Art on demolished Brooklyn Heights Library facade has found a new home

Art Re-Start

Art on demolished Brooklyn Heights Library facade has found a new home

The Brooklyn Heights Library main entrance sported six bas-reliefs on its limestone facade before demolition. (Ehblake/Wikimedia Commons)

The art on the facade of the Brooklyn Heights Library has found a new home.

Back in 2017, the old library building, a squat structure from the early 1960s that exuded WPA vibes, was demolished to make way for a luxury condo tower designed by New York’s Marvel Architects. While the building itself wasn’t much to look at, the art on its facade was most certainly was: six bas-reliefs by Italian sculptor Clemente Spampinato that playfully depicted industry and businesses; crafts; sciencesknowledge; literature; and arts.

triangular tower against a darkening night sky
Aerial rendering of One Clinton at dusk. (Courtesy Marvel Architects)

A BPL spokesperson confirmed over email that, per the original announcement, two of the six 10-by-11-foot panels will adorn a meeting room in the new library, which is slated to open in fall 2020. The other four panels will be the spolia in a to-be-planted garden outside the Walt Whitman Library, which is about a mile’s walk from the branch in Brooklyn Heights at 280 Cadman Plaza West (or One Clinton, per the condo’s branding).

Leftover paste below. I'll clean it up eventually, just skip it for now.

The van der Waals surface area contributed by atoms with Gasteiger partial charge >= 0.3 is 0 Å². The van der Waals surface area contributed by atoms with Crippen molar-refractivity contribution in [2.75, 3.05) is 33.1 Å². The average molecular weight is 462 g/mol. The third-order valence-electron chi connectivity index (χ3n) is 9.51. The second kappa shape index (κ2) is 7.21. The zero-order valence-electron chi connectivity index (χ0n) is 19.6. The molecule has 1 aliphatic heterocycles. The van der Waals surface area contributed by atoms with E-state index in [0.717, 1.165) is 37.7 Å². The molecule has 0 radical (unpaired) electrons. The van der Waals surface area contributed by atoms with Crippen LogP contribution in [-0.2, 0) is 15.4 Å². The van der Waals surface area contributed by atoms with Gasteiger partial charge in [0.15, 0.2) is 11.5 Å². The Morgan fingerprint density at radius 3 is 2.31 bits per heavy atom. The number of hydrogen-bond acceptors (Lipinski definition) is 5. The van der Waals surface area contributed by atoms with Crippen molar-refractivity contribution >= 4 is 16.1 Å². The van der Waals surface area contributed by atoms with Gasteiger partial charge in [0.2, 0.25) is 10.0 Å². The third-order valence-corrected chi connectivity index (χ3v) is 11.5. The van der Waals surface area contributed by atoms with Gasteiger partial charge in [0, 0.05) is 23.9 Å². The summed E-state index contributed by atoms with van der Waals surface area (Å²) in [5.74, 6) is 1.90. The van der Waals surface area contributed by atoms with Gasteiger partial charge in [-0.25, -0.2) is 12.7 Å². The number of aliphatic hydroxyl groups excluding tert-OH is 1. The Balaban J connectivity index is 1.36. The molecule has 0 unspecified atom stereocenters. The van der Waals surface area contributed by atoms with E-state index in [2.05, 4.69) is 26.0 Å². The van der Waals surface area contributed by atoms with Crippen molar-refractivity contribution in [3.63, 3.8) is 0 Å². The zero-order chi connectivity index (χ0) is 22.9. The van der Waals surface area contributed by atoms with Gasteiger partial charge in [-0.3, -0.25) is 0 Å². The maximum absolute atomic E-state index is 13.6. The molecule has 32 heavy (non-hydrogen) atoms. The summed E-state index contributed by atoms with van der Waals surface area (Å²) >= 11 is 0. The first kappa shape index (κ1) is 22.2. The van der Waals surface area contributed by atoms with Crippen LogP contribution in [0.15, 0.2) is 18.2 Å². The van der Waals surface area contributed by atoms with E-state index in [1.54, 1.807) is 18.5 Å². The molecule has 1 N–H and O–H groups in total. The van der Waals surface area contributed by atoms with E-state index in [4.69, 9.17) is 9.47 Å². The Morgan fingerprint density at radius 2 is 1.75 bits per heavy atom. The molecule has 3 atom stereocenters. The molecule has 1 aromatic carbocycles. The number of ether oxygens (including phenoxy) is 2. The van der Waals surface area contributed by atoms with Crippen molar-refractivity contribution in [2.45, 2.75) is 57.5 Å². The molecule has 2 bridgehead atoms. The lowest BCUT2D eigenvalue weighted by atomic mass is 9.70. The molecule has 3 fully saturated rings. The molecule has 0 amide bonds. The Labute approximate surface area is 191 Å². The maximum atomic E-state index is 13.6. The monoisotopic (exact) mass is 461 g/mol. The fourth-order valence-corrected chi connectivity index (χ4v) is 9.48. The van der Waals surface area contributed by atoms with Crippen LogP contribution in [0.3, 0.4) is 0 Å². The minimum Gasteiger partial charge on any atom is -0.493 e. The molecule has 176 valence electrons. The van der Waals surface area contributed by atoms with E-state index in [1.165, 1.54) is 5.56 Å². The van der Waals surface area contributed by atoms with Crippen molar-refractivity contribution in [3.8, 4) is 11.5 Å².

ground floor library on first floor of building at dusk
Rendering of the new library within Marvel Architects’ One Clinton. (Marvel Architects)

The new 26,600-square-foot Brooklyn Heights library space will sit within the Marvel Architects-designed building. The old library’s demolition is part of a $300 million capital repair campaign that the Brooklyn Public Library estimates will generate $40 million in revenue for major repairs at other branches. There’s certainly plenty of value locked into the building: At press time, a 900-square-foot one-bedroom was listed at $1.2 million, while the cheapest three-bedroom, a 2,000-square-foot 2.5 bath unit, is going for $3.1 million.

A black and white photo of WPA-esque bas reliefs on the front of a library
The then–recently-completed Brooklyn Heights Public Library in the 1960s (Image courtesy Redwood Gallery)